India believes that data localisation is critical, given the large amount of data generated in India. By 2020, India is projected to generate 2.3 million petabytes (1 petabyte = 1 million GB) of data, which is twice the growth of the global rate.[12]

16. What is the stand of other nations on data localisation?

China supports India on data localisation; it understands the potential of data generated in a large consumer market. China has implemented a stringent law on data localisation which is broad in its scope and application.[13] Countries like Russia, Brazil, Vietnam, Indonesia, Brunei, Iran, Australia, South Korea and Nigeria have also introduced data localisation legislations.

In contrast, the U.S. and Japan are examples of countries which oppose data localisation. They support the free flow of data across borders. Even though the U.S. is against data localisation, in 2018, it enacted a federal legislation, Clarifying Lawful Overseas Use of Data (CLOUD) Act, which allows the U.S. government to lawfully request for data stored overseas by entities that are subject to U.S. jurisdiction, including U.S. companies and their subsidiaries. For example, if a subsidiary of Apple Inc. U.S. has data stored in the EU or India, U.S. law enforcement authorities have the right to access that data.

Some of these answers are also informed by research papers done by NIPFP and CIS:

Ambika Khanna is Senior Researcher, International Law Studies Programme, Gateway House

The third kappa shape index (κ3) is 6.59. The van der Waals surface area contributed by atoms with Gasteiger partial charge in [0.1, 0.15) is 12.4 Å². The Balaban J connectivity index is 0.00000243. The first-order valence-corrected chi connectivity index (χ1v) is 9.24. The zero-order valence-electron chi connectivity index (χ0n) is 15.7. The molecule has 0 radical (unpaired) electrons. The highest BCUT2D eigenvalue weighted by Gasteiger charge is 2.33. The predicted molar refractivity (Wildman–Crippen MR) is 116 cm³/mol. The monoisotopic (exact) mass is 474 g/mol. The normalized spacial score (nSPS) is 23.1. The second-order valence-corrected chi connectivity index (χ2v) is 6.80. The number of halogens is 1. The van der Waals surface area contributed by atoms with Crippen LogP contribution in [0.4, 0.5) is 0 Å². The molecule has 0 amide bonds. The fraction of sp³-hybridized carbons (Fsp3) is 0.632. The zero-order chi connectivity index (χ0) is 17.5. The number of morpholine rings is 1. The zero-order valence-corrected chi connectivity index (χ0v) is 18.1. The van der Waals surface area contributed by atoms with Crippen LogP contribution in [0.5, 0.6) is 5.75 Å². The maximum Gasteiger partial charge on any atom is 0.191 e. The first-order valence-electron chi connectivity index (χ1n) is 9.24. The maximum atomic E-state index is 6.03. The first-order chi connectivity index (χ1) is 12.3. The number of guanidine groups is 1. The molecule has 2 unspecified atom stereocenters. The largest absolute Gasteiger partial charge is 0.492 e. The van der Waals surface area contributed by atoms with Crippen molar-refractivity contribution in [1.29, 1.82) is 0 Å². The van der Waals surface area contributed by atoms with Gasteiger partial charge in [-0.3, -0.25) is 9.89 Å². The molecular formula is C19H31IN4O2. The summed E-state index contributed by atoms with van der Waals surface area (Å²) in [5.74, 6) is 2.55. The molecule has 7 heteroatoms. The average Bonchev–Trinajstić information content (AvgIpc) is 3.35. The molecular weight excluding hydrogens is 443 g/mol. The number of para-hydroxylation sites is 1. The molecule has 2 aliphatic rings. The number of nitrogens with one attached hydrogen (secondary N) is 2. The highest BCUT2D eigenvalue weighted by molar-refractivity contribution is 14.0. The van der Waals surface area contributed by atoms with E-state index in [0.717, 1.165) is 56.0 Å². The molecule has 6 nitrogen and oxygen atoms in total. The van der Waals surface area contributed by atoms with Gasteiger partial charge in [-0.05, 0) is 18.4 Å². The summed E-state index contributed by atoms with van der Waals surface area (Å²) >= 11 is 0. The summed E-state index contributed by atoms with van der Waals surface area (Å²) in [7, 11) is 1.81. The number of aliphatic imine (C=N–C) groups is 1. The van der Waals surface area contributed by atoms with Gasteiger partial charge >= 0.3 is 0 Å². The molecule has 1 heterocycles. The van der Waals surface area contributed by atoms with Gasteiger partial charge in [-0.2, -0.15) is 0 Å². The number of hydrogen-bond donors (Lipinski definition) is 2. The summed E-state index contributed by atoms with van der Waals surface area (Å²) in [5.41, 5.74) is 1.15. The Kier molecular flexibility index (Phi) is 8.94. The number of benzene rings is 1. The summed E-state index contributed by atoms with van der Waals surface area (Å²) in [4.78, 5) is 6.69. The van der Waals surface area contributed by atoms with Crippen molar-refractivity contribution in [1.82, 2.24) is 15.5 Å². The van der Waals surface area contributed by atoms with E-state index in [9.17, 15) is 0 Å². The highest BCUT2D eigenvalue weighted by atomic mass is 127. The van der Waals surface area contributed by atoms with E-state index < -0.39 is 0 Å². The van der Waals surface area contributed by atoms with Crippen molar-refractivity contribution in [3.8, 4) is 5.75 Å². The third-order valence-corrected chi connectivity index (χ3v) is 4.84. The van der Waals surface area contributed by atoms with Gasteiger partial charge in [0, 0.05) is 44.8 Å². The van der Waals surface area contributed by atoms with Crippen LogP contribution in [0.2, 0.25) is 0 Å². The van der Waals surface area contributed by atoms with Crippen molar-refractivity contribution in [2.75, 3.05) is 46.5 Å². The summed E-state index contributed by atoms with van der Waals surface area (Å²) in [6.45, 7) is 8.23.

Designed by Daniella Singh, Design Associate, Gateway House.

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[1] Ministry of Finance, Government of India. Economic Survey 2018-2019. Delhi: Government of India, July 2019. Accessed 4 July 2019. <>.

[2] Dobbs, Richard, James Manyika, and Jonathan Woetzel. Digital Globalization: The New Era of Global Flows. New York: McKinsey Global Institute, 2016. Accessed 4 July 2019. <>.

[3] “ Privacy Notice.” Accessed 4 July 2019. <>.

[4] Ministry of Electronics and Information Technology, Government of India. The Personal Data Protection Bill, 2018. Introduced on 27 July 2018. <,2018.pdf>.

[5] Ibid.

[6] WP (Civil) No. 494 of 2012.

[7] Committee of Experts under the Chairmanship of Justice B.N. Srikrishna, Ministry of Electronics and Information Technology, Government of India. A Free and Fair Digital Economy: Protecting Privacy, Empowering Indians. Submitted on 27 July 2018. <>.

[8] Ibid at iv.

[9] PRS Legislative Research. “Session Alert – Budget Session 2019 (17th LS).” 22 June 2019. <>.

[10] Reserve Bank of India. “Notification: Storage of Payment System Data.” Reserve Bank of India. 6 April 2018. <>.

[11] For storing data only in India; RBI issued a clarification in June 2019 which inter-alia allows conditional sharing of data with foreign regulators.

[12] Imboden, Kevin, and Raja Seetharaman. “India Poised for Massive Data Center Growth.” Cushman & Wakefield, Inc. 20 April 2018. <>.

[13] The State Council of the People’s Republic of China. Cybersecurity Law of the People’s Republic of China (Draft) (Second Draft). 1 June 2017. English translation by AmCham China. <>.